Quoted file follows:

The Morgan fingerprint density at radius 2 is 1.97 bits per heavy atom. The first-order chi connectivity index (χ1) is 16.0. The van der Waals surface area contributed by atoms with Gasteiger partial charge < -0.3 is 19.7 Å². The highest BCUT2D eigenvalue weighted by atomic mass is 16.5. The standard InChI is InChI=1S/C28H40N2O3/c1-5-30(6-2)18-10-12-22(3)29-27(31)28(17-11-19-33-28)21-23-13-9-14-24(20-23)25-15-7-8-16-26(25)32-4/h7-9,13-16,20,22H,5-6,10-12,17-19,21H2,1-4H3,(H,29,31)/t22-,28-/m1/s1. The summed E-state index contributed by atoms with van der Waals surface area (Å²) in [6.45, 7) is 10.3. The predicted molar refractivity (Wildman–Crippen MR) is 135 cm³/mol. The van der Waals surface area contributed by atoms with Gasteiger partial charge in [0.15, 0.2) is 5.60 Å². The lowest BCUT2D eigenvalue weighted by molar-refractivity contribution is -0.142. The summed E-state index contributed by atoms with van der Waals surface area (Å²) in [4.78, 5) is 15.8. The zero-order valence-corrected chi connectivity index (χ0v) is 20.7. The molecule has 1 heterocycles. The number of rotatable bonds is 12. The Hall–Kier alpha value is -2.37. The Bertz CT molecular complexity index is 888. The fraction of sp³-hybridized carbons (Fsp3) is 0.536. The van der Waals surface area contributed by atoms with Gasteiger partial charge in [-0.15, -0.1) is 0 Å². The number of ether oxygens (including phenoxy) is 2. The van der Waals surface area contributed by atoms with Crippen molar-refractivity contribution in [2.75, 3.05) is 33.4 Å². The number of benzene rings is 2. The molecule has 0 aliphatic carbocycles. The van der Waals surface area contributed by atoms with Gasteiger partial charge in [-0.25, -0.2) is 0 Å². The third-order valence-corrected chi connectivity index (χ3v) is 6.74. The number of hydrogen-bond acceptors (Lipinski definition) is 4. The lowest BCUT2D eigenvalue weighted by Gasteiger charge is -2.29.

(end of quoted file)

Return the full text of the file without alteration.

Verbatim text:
The Morgan fingerprint density at radius 2 is 1.97 bits per heavy atom. The first-order chi connectivity index (χ1) is 16.0. The van der Waals surface area contributed by atoms with Gasteiger partial charge < -0.3 is 19.7 Å². The highest BCUT2D eigenvalue weighted by atomic mass is 16.5. The standard InChI is InChI=1S/C28H40N2O3/c1-5-30(6-2)18-10-12-22(3)29-27(31)28(17-11-19-33-28)21-23-13-9-14-24(20-23)25-15-7-8-16-26(25)32-4/h7-9,13-16,20,22H,5-6,10-12,17-19,21H2,1-4H3,(H,29,31)/t22-,28-/m1/s1. The summed E-state index contributed by atoms with van der Waals surface area (Å²) in [6.45, 7) is 10.3. The predicted molar refractivity (Wildman–Crippen MR) is 135 cm³/mol. The van der Waals surface area contributed by atoms with Gasteiger partial charge in [0.15, 0.2) is 5.60 Å². The lowest BCUT2D eigenvalue weighted by molar-refractivity contribution is -0.142. The summed E-state index contributed by atoms with van der Waals surface area (Å²) in [4.78, 5) is 15.8. The zero-order valence-corrected chi connectivity index (χ0v) is 20.7. The molecule has 1 heterocycles. The number of rotatable bonds is 12. The Hall–Kier alpha value is -2.37. The Bertz CT molecular complexity index is 888. The fraction of sp³-hybridized carbons (Fsp3) is 0.536. The van der Waals surface area contributed by atoms with Gasteiger partial charge in [-0.15, -0.1) is 0 Å². The number of ether oxygens (including phenoxy) is 2. The van der Waals surface area contributed by atoms with Crippen molar-refractivity contribution in [2.75, 3.05) is 33.4 Å². The number of benzene rings is 2. The molecule has 0 aliphatic carbocycles. The van der Waals surface area contributed by atoms with Gasteiger partial charge in [-0.25, -0.2) is 0 Å². The third-order valence-corrected chi connectivity index (χ3v) is 6.74. The number of hydrogen-bond acceptors (Lipinski definition) is 4. The lowest BCUT2D eigenvalue weighted by Gasteiger charge is -2.29.